Reception have been making sure that the soil in their raised bed has a good feed before the winter arrives. They worked together like a well oiled machine, helping each other, taking turns and coming up with time saving ideas.
The reception children have been reading Oliver’s Vegetables by Vivian French. They have been picking, peeling, slicing, grating and cutting vegetables as well as cooking with them. In true Eco school style they decided to put the leftover peelings etc to good use and created this wonderful piece of art.
Get the kids outside and let them get messy. It only takes a bit of soap and water for a happier, healthier, more rounded child.
Researchers now recommend playing in the dirt as a way to boost the body’s immune system, that digging in the dirt (and even ingesting a little bit of it) actually can help decrease a child’s risk of allergies. Dirt is also great for the immune system, especially in children. Playing in dirt reduces rates of asthma, eczema, and other diseases. It has also been linked to reducing the occurrence of attention disorders, depression (yes, in children), and obesity. Children who play outside laugh more, which means they’re happy! it also means their blood pressure and stress levels are lower.
We could all probably stand for a little more mud and a lot more laughter in our lives! The advantages outweigh the detriment of getting muddy.
Myatt’s Field Greenhouse project
Christchurch School has been fortunate enough to win our bid to become one of the ten local, food growing projects supported by Myatt’s Fields Park in 2013-14.
The scheme is funded by City Bridge Trust, the City of London Corporation’s Charity, under its Growing Localities programme.
The park, which has a large greenhouse and a newly appointed community gardener Fabrice Boltho, has offered the following help with our project:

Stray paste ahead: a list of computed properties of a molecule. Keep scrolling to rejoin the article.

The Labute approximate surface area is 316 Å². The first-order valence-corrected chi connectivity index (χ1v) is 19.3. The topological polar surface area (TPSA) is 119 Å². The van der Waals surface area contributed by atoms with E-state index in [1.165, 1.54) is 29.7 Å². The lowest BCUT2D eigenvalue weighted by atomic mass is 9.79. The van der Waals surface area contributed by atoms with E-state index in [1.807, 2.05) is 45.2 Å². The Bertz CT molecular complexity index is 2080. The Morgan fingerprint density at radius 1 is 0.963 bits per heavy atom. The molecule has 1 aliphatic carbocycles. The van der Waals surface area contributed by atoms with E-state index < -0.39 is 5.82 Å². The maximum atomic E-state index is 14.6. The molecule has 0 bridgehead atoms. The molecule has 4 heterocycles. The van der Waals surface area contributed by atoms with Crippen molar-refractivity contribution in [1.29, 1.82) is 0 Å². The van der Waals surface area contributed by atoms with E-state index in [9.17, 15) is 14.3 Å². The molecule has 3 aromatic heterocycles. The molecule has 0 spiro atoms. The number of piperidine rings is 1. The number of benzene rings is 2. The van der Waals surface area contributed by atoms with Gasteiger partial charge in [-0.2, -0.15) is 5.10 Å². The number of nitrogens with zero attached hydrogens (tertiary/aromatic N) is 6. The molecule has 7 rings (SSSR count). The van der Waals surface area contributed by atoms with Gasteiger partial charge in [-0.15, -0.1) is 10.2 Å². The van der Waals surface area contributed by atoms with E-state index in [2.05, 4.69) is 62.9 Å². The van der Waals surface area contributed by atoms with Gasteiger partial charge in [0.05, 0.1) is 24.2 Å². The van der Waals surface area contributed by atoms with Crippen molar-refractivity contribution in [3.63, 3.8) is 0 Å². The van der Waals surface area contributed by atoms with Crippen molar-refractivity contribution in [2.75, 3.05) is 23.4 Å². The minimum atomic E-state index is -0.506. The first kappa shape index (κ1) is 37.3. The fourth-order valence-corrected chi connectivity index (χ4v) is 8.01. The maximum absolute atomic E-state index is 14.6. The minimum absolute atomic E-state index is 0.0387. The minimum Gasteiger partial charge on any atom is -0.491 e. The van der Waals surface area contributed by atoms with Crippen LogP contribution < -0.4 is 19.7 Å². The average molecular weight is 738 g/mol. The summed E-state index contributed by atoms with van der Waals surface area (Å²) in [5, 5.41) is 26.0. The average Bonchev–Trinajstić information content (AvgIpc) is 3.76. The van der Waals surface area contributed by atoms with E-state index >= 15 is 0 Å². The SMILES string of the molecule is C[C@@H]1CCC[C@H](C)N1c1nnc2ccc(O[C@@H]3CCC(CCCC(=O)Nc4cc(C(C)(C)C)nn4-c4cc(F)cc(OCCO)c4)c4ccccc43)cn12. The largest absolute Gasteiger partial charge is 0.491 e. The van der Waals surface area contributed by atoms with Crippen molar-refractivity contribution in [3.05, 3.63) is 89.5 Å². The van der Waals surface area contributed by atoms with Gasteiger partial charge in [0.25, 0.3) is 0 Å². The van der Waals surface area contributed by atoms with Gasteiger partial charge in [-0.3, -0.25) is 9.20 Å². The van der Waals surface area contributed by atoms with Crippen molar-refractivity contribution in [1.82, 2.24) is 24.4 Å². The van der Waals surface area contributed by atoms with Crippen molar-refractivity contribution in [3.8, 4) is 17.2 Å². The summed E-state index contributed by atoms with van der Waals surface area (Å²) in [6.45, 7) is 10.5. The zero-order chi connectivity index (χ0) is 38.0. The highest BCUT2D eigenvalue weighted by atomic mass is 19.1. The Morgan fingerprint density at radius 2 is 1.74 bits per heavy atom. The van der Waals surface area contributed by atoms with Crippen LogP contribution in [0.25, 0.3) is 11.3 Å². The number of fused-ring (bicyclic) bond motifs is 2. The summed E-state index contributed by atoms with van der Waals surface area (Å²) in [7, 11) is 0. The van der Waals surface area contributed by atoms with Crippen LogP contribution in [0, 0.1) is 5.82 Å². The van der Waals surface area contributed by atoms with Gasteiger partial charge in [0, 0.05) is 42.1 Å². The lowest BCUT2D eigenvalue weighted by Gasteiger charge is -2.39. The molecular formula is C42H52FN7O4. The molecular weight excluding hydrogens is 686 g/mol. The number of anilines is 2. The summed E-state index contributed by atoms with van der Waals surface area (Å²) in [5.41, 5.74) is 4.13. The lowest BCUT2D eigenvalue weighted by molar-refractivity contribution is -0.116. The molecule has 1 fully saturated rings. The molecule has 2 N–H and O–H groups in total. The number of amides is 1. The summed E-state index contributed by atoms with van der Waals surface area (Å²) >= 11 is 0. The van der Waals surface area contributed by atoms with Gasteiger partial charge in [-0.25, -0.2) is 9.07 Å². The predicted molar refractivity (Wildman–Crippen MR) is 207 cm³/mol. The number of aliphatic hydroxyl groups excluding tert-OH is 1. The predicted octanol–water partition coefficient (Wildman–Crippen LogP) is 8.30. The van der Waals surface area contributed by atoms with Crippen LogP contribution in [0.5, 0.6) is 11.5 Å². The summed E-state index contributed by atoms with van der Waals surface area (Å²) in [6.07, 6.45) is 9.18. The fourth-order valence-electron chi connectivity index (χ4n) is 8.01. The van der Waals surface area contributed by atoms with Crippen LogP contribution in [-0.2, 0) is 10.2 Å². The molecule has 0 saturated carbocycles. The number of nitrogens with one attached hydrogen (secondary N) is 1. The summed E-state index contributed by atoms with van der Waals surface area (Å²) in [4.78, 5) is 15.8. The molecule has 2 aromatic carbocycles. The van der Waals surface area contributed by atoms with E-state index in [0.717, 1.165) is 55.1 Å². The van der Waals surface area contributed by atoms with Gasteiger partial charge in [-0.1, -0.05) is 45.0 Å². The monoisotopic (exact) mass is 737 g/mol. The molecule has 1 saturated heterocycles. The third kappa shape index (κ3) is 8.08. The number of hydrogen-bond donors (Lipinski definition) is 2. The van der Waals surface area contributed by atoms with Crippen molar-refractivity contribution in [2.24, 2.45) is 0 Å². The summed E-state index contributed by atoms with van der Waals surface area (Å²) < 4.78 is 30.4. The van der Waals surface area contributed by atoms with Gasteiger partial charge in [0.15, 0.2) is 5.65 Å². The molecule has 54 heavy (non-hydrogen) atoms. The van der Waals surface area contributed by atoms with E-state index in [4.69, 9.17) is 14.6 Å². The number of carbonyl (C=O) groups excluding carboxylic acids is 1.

Eight half-day sessions of horticultural training and support, delivered either at the projects’ sites or at Myatt’s greenhouse.
The opportunity to start seedlings off in the park greenhouse.
12, horticulture training days at Myatt’s Fields Park greenhouse
and a small grant of £250 to buy resources.
Comfrey is a large herb, native to Europe, which grows prolifically in damp places such as river banks.
What is brilliant about comfrey is that it contains high levels of all the essential nutrients for plant growth: Nitrogen, Phosphorus and Potassium (NPK)
There are many great ways to use comfrey around the garden:
- Mulch: Leaves can be cut and left to wilt for a couple of days before piling them around hungry plants such as potatoes and tomatoes as a thick mulch.
- Dig in: Wilted leaves can be dug into ground that is being prepared for a new crop and will break down to give an excellent feed.
- Liquid Fertilizer: Comfrey leaves can be crammed into a large container with a hole in the bottom with a small container underneath to catch the thick black liquid which will be produced in a few weeks. Weighing the comfrey down with an old brick will help this process and some people add rainwater but this does make the resulting ‘comfrey tea’ smell awful! Once produced, the liquid should be diluted 15:1 with water before using it as a leaf feed for plants such as tomatoes.
- Potting Soil: Comfrey leaves can be shredded and mixed with leaf-mould to produce a balanced soil for plants in pots, although it is a little strong for young seedlings.
- Compost Activator: Adding high-nitrogen sources is a great way to boost ‘hot-composting’ if you have the right balance of green and brown shredded material. Comfrey, being high in nitrogen, is ideal for this and should be well combined with the whole mixture rather than adding it as a layer.